Italian actress Sophia Loren relaxes on the Libyan set of the desert adventure film ‘Legend of the Lost’, 1957. (Photo by Silver Screen Collection/Hulton Archive/Getty Images)

If we could somehow measure the anxiety in the atmosphere during this nail-biting election it would be record-breaking. Millions of Americans (and internationals) emotionally and intellectually exhausted as they wait out the outcome between Trump v Biden, 2020.  As we go to bed tonight, we have little clarity, no result and a whole lot of ego. Trump is prematurely claiming victory, demanding late-count mail ballots are fraudulent and, in turn, causing a cacophony of disenfranchisement. But Biden is also positive, saying he “feels good about where we are”. It’s enough to make even those least politically inclined to sit up and turn on the 24-hour news cycle.

So, switching off your phone and its heart palpitating info-reel might be particularly hard to do tonight. Not to mention then zoning out enough to doze off. Perhaps it’s time to join the ever-growing phenomenon that is ASMR. Never heard of it? It stands for autonomous sensory meridian response. Coined by a cybersecurity expert in 2009 who wanted to describe the feeling she got when she listened to, and viewed, certain mundane actions being performed by others. Things like hair brushing or nail tapping or slow whispering. Things that inexplicably caused a reactive “brain tingle”-type sensation. And she wasn’t alone. She soon found many others felt similar when exposed to these common triggers. Some reported it to feel like a whole-body relaxation, others like a kind of euphoric meditation. As a result, ‘ASMR’ is now the third most searched term on YouTube.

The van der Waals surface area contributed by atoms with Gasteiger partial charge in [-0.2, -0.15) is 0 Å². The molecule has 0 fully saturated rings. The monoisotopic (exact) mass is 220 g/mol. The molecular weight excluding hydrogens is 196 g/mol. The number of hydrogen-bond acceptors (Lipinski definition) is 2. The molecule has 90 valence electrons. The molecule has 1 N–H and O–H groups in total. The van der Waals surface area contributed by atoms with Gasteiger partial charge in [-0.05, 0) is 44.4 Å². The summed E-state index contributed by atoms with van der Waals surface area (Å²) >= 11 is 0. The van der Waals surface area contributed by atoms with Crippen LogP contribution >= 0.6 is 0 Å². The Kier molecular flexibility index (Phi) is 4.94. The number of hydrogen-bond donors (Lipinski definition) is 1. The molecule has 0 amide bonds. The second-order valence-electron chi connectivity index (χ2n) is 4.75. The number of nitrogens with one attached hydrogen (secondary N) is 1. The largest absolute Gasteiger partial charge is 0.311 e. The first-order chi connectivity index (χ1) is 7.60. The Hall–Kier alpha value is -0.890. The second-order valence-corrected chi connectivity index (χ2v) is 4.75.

Scientists and psychologists are excited by the potential of this very-modern tech-trance. They believe it could help treat anxiety and addiction disorders, although its research is still in early stages. It’s being likened to yoga and meditation in its ability to cause nervous-system relaxation, a slowing heart rate and a deeper sleep. YouTubers are cashing in on the millions of invested viewers too, with reams of channels now dedicated to themes as expected as body massage and facials to videos as weird as frying chicken and capybaras eating pumpkins.

Unfortunately, researches have concluded that ASMR is not achievable by every individual, however. It’s a kind of “you get it or you don’t” scenario. Some will view the content as soothing and mind-massaging while others will think it’s just, well, weird.

And look, it is all a bit of an odd YouTube void. Watching videos of people do regular stuff (play video games, cook, clean wardrobes) seems to be a sign of our times. But whatever, anything is worth a shot tonight. Namaste online.

Here’s your starter pack:

Massage and hair brushing

Microphone brushing sounds

Scratching and tapping sounds

Back-scratching

Scalp massage

Check-up role play

thoughts?